Qualified Immunity for Non-Profit Board Members in North Carolina

By: Tommy Tobin*| Guest Writer


Are you considering joining a non-profit board of directors? Non-profit boards in North Carolina operate similarly to those of their for-profit cousins but important differences exist, especially with regard to liability exposure. State law encourages non-profit board service and offers additional immunity protections for volunteer board members.

Continue reading »

Digital Gold: How Data Ownership Creates a Barrier to Market-Entry for Tech Startups

By: Cara Van Dorn*| Staff Writer


Computers are learning to do more than drive cars and predict your next online purchase; they are learning to compose music, translate languages in real time, invest your money, diagnose disease, read MRIs and ultrasounds, and even perform surgeries.  The possibilities are truly incredible.  Many of the brightest minds in engineering, computer science, medicine, and finance are engaged in one of these fields through academia, startup companies, and big corporations such as IBM, Google, and Amazon.  Regardless of the field or forum, the limiting factor to the success of any innovation is the same: access to data.

Continue reading »

Who’s Listening: A Kid-Friendly Cyber Threat

By: Katherine Escalante*| Staff Writer


At its core, CloudPets’s new toy brings a personal touch to a stuffed animal. A parent can send a recorded message through an app, which transmits through the stuffed animal, allowing your loved one to hear your voice.  However, this personal touch may come at the cost of your personal information, passwords, and access to your voice.  Like other toys that connect to the internet, this toy stores all that information in the cloud.  With scammers developing new ways of attaining personal information, this purchase is surely something parents will have to think about twice before buying.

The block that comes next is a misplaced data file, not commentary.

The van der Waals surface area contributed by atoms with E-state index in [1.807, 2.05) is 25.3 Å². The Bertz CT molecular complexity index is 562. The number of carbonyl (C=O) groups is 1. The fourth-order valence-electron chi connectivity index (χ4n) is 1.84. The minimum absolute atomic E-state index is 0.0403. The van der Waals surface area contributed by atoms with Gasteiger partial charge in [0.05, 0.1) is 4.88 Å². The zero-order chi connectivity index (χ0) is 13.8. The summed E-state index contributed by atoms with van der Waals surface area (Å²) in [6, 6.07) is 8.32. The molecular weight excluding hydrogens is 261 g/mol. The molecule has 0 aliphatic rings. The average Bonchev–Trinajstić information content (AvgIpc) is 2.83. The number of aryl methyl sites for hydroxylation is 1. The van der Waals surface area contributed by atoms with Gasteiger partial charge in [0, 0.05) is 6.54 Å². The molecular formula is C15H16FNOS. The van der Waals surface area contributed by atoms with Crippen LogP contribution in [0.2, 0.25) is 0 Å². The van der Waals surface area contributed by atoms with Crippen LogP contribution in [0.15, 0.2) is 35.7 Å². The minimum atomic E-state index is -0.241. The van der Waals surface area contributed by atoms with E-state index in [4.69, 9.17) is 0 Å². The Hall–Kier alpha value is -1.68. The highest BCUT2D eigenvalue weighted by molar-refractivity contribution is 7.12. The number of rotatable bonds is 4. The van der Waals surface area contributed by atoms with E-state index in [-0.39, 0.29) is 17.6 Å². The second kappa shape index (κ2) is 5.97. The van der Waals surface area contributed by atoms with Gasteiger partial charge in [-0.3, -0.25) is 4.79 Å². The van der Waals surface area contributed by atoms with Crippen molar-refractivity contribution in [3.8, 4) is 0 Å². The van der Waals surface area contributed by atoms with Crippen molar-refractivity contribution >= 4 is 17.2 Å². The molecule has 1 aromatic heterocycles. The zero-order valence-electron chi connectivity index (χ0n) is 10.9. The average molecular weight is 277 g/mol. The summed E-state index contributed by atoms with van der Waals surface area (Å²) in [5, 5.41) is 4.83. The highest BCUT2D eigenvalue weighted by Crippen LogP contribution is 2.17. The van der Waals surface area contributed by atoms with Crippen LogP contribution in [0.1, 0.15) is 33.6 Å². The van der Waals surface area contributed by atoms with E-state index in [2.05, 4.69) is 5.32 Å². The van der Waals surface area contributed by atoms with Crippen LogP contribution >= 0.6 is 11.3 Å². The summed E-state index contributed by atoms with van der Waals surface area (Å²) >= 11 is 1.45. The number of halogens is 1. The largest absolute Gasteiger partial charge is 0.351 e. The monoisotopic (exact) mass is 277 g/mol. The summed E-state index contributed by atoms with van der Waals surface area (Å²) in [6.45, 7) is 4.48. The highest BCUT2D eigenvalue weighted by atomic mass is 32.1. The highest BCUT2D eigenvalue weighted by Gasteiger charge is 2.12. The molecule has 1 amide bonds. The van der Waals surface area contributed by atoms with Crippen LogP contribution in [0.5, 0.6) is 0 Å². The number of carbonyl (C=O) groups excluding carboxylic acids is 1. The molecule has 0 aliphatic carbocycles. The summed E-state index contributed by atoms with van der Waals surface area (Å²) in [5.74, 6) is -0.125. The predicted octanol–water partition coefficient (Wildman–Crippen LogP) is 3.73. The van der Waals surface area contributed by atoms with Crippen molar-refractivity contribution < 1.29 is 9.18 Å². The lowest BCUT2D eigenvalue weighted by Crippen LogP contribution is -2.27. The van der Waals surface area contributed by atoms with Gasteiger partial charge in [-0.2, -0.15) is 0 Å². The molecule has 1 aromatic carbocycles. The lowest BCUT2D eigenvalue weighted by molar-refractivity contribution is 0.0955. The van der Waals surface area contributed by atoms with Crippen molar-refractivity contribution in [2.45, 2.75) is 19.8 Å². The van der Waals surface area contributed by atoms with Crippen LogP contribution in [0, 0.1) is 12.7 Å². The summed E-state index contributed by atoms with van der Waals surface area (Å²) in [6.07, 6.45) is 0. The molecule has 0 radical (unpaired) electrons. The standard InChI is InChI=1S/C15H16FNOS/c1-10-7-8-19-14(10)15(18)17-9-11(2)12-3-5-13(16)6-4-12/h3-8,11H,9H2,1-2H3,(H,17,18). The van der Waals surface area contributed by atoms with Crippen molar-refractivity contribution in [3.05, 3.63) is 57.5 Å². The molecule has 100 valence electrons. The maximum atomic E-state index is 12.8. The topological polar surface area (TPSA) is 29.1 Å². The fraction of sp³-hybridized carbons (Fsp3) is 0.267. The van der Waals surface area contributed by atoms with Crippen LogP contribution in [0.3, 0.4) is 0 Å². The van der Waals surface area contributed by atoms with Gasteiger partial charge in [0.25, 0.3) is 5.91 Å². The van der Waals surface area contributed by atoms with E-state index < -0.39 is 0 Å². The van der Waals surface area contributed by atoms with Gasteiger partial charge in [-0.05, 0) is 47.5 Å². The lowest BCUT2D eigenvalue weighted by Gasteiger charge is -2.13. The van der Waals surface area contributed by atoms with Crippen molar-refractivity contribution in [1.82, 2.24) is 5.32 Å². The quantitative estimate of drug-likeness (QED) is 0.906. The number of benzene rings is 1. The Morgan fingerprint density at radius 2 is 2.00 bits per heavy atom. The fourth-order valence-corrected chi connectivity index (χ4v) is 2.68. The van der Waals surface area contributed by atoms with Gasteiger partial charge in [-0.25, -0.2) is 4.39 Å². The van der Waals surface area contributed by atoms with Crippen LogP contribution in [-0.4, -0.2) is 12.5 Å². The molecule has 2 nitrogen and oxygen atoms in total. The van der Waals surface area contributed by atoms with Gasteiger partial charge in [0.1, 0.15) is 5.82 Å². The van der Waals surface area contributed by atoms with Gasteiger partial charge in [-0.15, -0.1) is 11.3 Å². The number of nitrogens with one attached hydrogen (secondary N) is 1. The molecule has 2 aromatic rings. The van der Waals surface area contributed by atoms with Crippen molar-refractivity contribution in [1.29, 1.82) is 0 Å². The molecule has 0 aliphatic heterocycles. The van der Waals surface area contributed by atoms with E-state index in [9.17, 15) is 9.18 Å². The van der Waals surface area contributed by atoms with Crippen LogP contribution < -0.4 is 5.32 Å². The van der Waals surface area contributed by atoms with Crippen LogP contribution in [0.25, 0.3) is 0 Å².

Continue reading »


Current Staff | Volume 17 (2016-2017)

James F. Lathrop
Managing Editor
Matthew W. Silverstein
Manuscripts Editor Marketing Editor
Molly F. McCartney Ryan Bowersox
Symposium Editor Executive Articles Editors
Lauren Henderson Amelia E. Lowe
Development Editor Rachel A. Oplinger
Dianna Shinn Zachary L. Rhines
Senior Notes & Comments Editor Articles Editors
Amanda M. Brahm Jenna B. Coogle
Notes & Comments Editors Candice A. Diah
Maria Collins Matthew Kerschner
Lauren N. Freedman Luke E. Kraus
Kaitlin G. Westbrook Sarah Remes
Editorial Staff
Laura Browder Hunt Harris Dana Sisk
Chris Choe Drake Mason David Swenton
Ethan Clark Nicole Regna Cara Van Dorn
Thomas Gaffney
 Staff Members
Charity Barger  Anna-Bryce Flowe Derek Padilla
Luke Basha David Giesel  Maria Pigna
Robert Botkin Doriyon Glass Kate Riddle
Jacky Brammer Issac Halverson Garrett Rogers
Emily Burke Nan Hu Makenna Rogers
Libby Casale Mark Huffman Amanda Romenesko
Melanie Cormier  Joe Karam Samer Roshdy
Mitchell Davis David Layman Jonathan Salmons